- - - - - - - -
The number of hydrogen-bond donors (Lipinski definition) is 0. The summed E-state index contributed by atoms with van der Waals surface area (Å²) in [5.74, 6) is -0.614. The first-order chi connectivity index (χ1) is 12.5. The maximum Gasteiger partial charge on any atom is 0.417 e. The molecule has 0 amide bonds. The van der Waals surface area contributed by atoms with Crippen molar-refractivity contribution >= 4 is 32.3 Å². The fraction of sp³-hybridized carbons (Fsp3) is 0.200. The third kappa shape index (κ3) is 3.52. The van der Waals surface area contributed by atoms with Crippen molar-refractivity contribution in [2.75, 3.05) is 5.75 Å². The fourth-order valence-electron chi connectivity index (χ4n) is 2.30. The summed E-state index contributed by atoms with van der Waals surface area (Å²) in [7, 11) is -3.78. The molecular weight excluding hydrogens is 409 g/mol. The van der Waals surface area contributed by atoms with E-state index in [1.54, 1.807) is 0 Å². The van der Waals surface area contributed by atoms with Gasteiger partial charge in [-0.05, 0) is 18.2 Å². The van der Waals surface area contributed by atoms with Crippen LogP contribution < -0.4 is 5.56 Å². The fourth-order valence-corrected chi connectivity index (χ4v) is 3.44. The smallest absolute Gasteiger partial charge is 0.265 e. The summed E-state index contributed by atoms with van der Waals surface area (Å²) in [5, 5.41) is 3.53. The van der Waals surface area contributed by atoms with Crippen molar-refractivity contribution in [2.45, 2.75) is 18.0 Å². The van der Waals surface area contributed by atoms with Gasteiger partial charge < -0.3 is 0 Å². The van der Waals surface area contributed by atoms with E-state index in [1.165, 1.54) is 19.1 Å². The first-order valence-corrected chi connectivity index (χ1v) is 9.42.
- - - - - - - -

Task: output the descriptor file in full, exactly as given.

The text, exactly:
The number of hydrogen-bond donors (Lipinski definition) is 0. The summed E-state index contributed by atoms with van der Waals surface area (Å²) in [5.74, 6) is -0.614. The first-order chi connectivity index (χ1) is 12.5. The maximum Gasteiger partial charge on any atom is 0.417 e. The molecule has 0 amide bonds. The van der Waals surface area contributed by atoms with Crippen molar-refractivity contribution >= 4 is 32.3 Å². The fraction of sp³-hybridized carbons (Fsp3) is 0.200. The third kappa shape index (κ3) is 3.52. The van der Waals surface area contributed by atoms with Crippen molar-refractivity contribution in [2.75, 3.05) is 5.75 Å². The fourth-order valence-electron chi connectivity index (χ4n) is 2.30. The summed E-state index contributed by atoms with van der Waals surface area (Å²) in [7, 11) is -3.78. The molecular weight excluding hydrogens is 409 g/mol. The van der Waals surface area contributed by atoms with E-state index in [1.54, 1.807) is 0 Å². The van der Waals surface area contributed by atoms with Gasteiger partial charge in [-0.05, 0) is 18.2 Å². The van der Waals surface area contributed by atoms with Crippen LogP contribution < -0.4 is 5.56 Å². The fourth-order valence-corrected chi connectivity index (χ4v) is 3.44. The smallest absolute Gasteiger partial charge is 0.265 e. The summed E-state index contributed by atoms with van der Waals surface area (Å²) in [5, 5.41) is 3.53. The van der Waals surface area contributed by atoms with Crippen molar-refractivity contribution in [2.45, 2.75) is 18.0 Å². The van der Waals surface area contributed by atoms with Gasteiger partial charge < -0.3 is 0 Å². The van der Waals surface area contributed by atoms with E-state index in [1.165, 1.54) is 19.1 Å². The first-order valence-corrected chi connectivity index (χ1v) is 9.42.